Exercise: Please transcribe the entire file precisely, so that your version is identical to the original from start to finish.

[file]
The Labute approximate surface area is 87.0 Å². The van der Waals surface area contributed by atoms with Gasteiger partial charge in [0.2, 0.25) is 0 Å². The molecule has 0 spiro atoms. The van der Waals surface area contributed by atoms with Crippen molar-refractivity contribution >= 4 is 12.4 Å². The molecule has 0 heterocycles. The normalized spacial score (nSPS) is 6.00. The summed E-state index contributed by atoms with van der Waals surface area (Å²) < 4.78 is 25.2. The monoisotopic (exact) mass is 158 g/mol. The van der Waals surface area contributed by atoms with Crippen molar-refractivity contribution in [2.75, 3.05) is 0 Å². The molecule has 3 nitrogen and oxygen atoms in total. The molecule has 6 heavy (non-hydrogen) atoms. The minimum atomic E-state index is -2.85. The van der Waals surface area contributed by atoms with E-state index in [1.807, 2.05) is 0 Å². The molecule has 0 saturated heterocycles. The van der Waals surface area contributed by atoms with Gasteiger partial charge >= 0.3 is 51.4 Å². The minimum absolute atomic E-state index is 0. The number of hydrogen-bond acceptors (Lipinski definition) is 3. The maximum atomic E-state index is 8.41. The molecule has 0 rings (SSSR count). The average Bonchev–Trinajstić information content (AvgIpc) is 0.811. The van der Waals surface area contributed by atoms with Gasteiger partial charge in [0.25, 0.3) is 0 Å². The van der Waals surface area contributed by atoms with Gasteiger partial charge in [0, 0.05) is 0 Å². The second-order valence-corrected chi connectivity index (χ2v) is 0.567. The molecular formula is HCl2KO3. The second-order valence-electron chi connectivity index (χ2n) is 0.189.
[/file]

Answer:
The Labute approximate surface area is 87.0 Å². The van der Waals surface area contributed by atoms with Gasteiger partial charge in [0.2, 0.25) is 0 Å². The molecule has 0 spiro atoms. The van der Waals surface area contributed by atoms with Crippen molar-refractivity contribution >= 4 is 12.4 Å². The molecule has 0 heterocycles. The normalized spacial score (nSPS) is 6.00. The summed E-state index contributed by atoms with van der Waals surface area (Å²) < 4.78 is 25.2. The monoisotopic (exact) mass is 158 g/mol. The van der Waals surface area contributed by atoms with Crippen molar-refractivity contribution in [2.75, 3.05) is 0 Å². The molecule has 3 nitrogen and oxygen atoms in total. The molecule has 6 heavy (non-hydrogen) atoms. The minimum atomic E-state index is -2.85. The van der Waals surface area contributed by atoms with E-state index in [1.807, 2.05) is 0 Å². The molecule has 0 saturated heterocycles. The van der Waals surface area contributed by atoms with Gasteiger partial charge >= 0.3 is 51.4 Å². The minimum absolute atomic E-state index is 0. The number of hydrogen-bond acceptors (Lipinski definition) is 3. The maximum atomic E-state index is 8.41. The molecule has 0 rings (SSSR count). The average Bonchev–Trinajstić information content (AvgIpc) is 0.811. The van der Waals surface area contributed by atoms with Gasteiger partial charge in [0.25, 0.3) is 0 Å². The van der Waals surface area contributed by atoms with Gasteiger partial charge in [0, 0.05) is 0 Å². The second-order valence-corrected chi connectivity index (χ2v) is 0.567. The molecular formula is HCl2KO3. The second-order valence-electron chi connectivity index (χ2n) is 0.189.